Pressurised air for cooling is extracted from the compressor through a number off-take ducts; reducing the number of off-takes makes assembly and maintenance of gas turbines easier but induces distortion in the compressor.
The bleed rates of interest are representative of design operating conditions and vary between 0 and 6% of the main passage mass flow rate. The aim of the work is to provide a conceptual understanding of the effect of uniform and non-uniform bleed on the main annulus flow and how this affects the performance of a downstream compressor stage, including its operating range. The second aim is quantify the effect of bleed rate and bleed system configuration on loss in the bleed system. Single-stage axial compressor rig tests using the Red Compressor (Fig. 1) and CFD calculations were employed to meet these aims.
Circumferentially uniform bleed extraction is shown to have a small effect on the spanwise distribution of flow upstream and downstream of the bleed slot. Pressure rise and efficiency characteristics, for different bleed rates, collapse towards one line when plotted against stage inlet flow coefficient. The small changes in spanwise distribution with bleed do, however, reduce incidence locally at the rotor tip by up to 1 degree and this improves operating range by up to 3.8% as bleed rate is increased.
Non-uniform bleed extraction leads to a circumferential distribution of flow coefficient and flow angle upstream and downstream of the bleed slot. The resultant distribution of rotor incidence at stage inlet causes operating range to reduce by up to 4.9% compared to uniform bleed extraction at the same bleed rate. The circumferential distribution of bleed in the slot is measured and used as a proxy for the non-uniform flow at stage inlet. Figure 2 shows that the loss of operating range caused by non-uniform bleed correlates with the “peak sector-averaged bleed non-uniformity”. This new parameter takes inspiration from the DC(θcrit) method used to characterise stagnation pressure inlet distortion tests.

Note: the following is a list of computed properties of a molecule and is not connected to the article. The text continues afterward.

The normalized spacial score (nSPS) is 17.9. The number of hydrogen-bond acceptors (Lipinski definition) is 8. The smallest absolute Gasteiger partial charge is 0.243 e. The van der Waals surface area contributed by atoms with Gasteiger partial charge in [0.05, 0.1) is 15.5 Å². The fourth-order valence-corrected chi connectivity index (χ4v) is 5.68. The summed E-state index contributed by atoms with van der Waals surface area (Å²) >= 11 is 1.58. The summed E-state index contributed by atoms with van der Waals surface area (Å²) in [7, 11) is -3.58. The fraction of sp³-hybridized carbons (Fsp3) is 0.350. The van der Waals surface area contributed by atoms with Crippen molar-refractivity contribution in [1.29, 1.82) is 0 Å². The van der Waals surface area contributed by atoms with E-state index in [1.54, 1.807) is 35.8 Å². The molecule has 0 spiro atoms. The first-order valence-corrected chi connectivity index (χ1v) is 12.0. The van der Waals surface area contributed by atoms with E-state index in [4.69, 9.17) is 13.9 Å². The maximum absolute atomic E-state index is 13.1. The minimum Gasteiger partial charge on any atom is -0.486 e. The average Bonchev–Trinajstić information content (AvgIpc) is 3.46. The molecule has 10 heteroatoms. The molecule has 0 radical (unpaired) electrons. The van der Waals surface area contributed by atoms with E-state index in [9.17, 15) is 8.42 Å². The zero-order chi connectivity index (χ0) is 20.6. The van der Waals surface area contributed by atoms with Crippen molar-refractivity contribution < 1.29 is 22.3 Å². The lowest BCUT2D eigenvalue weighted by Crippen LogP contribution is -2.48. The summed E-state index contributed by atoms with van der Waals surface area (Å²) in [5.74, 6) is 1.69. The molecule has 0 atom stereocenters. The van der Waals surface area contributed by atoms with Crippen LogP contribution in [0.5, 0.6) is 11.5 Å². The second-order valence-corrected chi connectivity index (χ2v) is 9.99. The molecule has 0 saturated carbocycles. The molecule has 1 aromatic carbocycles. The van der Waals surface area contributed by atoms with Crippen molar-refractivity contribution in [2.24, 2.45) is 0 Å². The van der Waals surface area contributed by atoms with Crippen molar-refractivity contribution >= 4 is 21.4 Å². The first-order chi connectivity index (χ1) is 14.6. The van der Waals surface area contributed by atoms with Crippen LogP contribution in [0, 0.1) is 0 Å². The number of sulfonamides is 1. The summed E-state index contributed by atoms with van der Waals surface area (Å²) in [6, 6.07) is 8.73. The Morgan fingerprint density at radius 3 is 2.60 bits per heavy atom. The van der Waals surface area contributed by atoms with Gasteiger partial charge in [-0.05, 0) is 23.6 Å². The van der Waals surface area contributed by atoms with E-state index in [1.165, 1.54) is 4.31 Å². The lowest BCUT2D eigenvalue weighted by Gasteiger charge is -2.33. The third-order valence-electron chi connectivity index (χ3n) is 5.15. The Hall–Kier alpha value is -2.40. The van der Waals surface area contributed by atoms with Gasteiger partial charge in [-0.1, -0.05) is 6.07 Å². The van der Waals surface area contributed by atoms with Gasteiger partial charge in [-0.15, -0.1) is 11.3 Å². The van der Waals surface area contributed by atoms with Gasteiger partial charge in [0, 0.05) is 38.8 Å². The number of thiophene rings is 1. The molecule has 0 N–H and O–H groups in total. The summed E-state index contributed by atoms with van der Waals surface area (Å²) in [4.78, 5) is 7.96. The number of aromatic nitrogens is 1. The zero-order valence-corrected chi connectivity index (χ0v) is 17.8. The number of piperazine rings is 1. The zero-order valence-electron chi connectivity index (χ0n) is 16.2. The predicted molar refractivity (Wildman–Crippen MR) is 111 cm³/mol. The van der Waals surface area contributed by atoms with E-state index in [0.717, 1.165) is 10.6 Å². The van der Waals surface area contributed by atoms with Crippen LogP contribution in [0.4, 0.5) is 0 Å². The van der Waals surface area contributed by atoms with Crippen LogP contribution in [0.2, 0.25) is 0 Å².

For uniform bleed, CFD shows that 67% of bleed system loss occurs in the bleed slot, 25% in the plenum chamber and 8% in the off-take duct. A loss coefficient is defined which is found to be constant for the uniform bleed rates tested and increases as bleed system non-uniformity increases. For different configurations this loss coefficient is shown to correlate with slot velocity cubed.
Two papers have been published describing this work: Bleed Induced Distortion in Axial Compressors, Grimshaw et al. Journal of Turbomachinery (2015) Vol. 137, Issue 9, Article 101009 and Modeling Nonuniform Bleed in Axial Compressors, Grimshaw et al. Journal of Turbomachinery (2016) Vol. 138, Issue 9, Article 091010.